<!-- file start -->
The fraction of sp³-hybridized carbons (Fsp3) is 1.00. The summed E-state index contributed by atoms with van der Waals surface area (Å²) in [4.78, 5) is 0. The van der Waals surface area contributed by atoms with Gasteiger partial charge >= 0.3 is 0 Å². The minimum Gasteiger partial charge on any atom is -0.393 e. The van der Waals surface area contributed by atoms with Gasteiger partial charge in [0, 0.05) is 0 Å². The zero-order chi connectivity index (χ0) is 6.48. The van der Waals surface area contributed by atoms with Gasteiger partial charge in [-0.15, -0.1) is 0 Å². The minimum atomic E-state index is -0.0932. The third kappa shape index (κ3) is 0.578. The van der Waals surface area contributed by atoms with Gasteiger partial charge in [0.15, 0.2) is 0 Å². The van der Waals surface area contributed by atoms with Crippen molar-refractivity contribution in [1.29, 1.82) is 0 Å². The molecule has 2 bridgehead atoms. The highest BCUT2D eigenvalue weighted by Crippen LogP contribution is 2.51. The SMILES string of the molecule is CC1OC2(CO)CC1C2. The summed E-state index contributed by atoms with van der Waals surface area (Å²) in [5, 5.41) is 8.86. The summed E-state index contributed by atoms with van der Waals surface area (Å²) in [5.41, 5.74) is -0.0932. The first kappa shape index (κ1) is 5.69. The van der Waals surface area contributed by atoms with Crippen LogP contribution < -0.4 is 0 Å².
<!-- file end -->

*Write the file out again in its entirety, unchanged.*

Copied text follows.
The fraction of sp³-hybridized carbons (Fsp3) is 1.00. The summed E-state index contributed by atoms with van der Waals surface area (Å²) in [4.78, 5) is 0. The van der Waals surface area contributed by atoms with Gasteiger partial charge >= 0.3 is 0 Å². The minimum Gasteiger partial charge on any atom is -0.393 e. The van der Waals surface area contributed by atoms with Gasteiger partial charge in [0, 0.05) is 0 Å². The zero-order chi connectivity index (χ0) is 6.48. The van der Waals surface area contributed by atoms with Gasteiger partial charge in [-0.15, -0.1) is 0 Å². The minimum atomic E-state index is -0.0932. The third kappa shape index (κ3) is 0.578. The van der Waals surface area contributed by atoms with Gasteiger partial charge in [0.15, 0.2) is 0 Å². The van der Waals surface area contributed by atoms with Crippen molar-refractivity contribution in [1.29, 1.82) is 0 Å². The molecule has 2 bridgehead atoms. The highest BCUT2D eigenvalue weighted by Crippen LogP contribution is 2.51. The SMILES string of the molecule is CC1OC2(CO)CC1C2. The summed E-state index contributed by atoms with van der Waals surface area (Å²) in [5, 5.41) is 8.86. The summed E-state index contributed by atoms with van der Waals surface area (Å²) in [5.41, 5.74) is -0.0932. The first kappa shape index (κ1) is 5.69. The van der Waals surface area contributed by atoms with Crippen LogP contribution < -0.4 is 0 Å².